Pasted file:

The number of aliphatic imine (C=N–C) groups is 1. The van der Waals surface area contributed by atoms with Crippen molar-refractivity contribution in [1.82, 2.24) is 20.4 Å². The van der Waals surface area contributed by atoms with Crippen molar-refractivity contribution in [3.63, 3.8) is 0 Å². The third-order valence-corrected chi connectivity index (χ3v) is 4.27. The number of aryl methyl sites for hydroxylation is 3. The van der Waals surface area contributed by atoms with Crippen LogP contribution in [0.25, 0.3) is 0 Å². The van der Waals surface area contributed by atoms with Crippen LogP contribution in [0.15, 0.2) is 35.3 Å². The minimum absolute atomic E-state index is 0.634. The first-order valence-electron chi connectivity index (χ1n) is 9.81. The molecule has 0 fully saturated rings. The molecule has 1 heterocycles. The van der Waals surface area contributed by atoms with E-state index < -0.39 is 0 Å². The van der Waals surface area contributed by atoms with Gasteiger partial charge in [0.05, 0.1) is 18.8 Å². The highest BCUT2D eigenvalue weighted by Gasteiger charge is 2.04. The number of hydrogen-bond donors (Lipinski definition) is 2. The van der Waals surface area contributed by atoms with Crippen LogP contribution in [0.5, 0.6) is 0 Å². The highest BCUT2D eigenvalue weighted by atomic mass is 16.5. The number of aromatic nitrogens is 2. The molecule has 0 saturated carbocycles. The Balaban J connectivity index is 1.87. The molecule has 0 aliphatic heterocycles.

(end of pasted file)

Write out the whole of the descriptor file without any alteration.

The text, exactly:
The number of aliphatic imine (C=N–C) groups is 1. The van der Waals surface area contributed by atoms with Crippen molar-refractivity contribution in [1.82, 2.24) is 20.4 Å². The van der Waals surface area contributed by atoms with Crippen molar-refractivity contribution in [3.63, 3.8) is 0 Å². The third-order valence-corrected chi connectivity index (χ3v) is 4.27. The number of aryl methyl sites for hydroxylation is 3. The van der Waals surface area contributed by atoms with Crippen LogP contribution in [0.25, 0.3) is 0 Å². The van der Waals surface area contributed by atoms with Crippen LogP contribution in [0.15, 0.2) is 35.3 Å². The minimum absolute atomic E-state index is 0.634. The first-order valence-electron chi connectivity index (χ1n) is 9.81. The molecule has 0 fully saturated rings. The molecule has 1 heterocycles. The van der Waals surface area contributed by atoms with E-state index < -0.39 is 0 Å². The van der Waals surface area contributed by atoms with Gasteiger partial charge in [0.05, 0.1) is 18.8 Å². The highest BCUT2D eigenvalue weighted by Gasteiger charge is 2.04. The number of hydrogen-bond donors (Lipinski definition) is 2. The van der Waals surface area contributed by atoms with Crippen LogP contribution in [0.5, 0.6) is 0 Å². The highest BCUT2D eigenvalue weighted by atomic mass is 16.5. The number of aromatic nitrogens is 2. The molecule has 0 saturated carbocycles. The Balaban J connectivity index is 1.87. The molecule has 0 aliphatic heterocycles.